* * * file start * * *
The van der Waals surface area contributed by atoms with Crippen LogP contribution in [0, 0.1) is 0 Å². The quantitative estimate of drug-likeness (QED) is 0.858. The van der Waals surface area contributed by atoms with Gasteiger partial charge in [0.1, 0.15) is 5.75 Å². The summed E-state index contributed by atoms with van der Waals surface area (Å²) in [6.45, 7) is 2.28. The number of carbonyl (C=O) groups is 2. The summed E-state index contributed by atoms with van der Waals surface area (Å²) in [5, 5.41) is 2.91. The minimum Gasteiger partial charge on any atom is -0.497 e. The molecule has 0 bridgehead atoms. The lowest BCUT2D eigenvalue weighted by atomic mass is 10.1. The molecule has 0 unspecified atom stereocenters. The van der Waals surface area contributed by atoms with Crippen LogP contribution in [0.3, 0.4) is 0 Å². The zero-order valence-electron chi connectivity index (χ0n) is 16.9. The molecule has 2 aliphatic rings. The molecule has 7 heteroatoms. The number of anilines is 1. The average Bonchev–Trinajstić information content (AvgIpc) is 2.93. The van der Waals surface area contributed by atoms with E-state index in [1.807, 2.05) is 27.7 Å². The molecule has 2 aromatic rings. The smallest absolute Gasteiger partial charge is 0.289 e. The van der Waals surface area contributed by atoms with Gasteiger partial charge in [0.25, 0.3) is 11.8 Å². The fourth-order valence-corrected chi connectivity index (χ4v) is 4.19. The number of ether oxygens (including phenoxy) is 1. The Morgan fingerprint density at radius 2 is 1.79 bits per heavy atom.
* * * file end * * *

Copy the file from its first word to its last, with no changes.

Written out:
The van der Waals surface area contributed by atoms with Crippen LogP contribution in [0, 0.1) is 0 Å². The quantitative estimate of drug-likeness (QED) is 0.858. The van der Waals surface area contributed by atoms with Gasteiger partial charge in [0.1, 0.15) is 5.75 Å². The summed E-state index contributed by atoms with van der Waals surface area (Å²) in [6.45, 7) is 2.28. The number of carbonyl (C=O) groups is 2. The summed E-state index contributed by atoms with van der Waals surface area (Å²) in [5, 5.41) is 2.91. The minimum Gasteiger partial charge on any atom is -0.497 e. The molecule has 0 bridgehead atoms. The lowest BCUT2D eigenvalue weighted by atomic mass is 10.1. The molecule has 0 unspecified atom stereocenters. The van der Waals surface area contributed by atoms with Crippen LogP contribution in [0.3, 0.4) is 0 Å². The zero-order valence-electron chi connectivity index (χ0n) is 16.9. The molecule has 2 aliphatic rings. The molecule has 7 heteroatoms. The number of anilines is 1. The average Bonchev–Trinajstić information content (AvgIpc) is 2.93. The van der Waals surface area contributed by atoms with E-state index in [1.807, 2.05) is 27.7 Å². The molecule has 2 aromatic rings. The smallest absolute Gasteiger partial charge is 0.289 e. The van der Waals surface area contributed by atoms with Gasteiger partial charge in [0.25, 0.3) is 11.8 Å². The fourth-order valence-corrected chi connectivity index (χ4v) is 4.19. The number of ether oxygens (including phenoxy) is 1. The Morgan fingerprint density at radius 2 is 1.79 bits per heavy atom.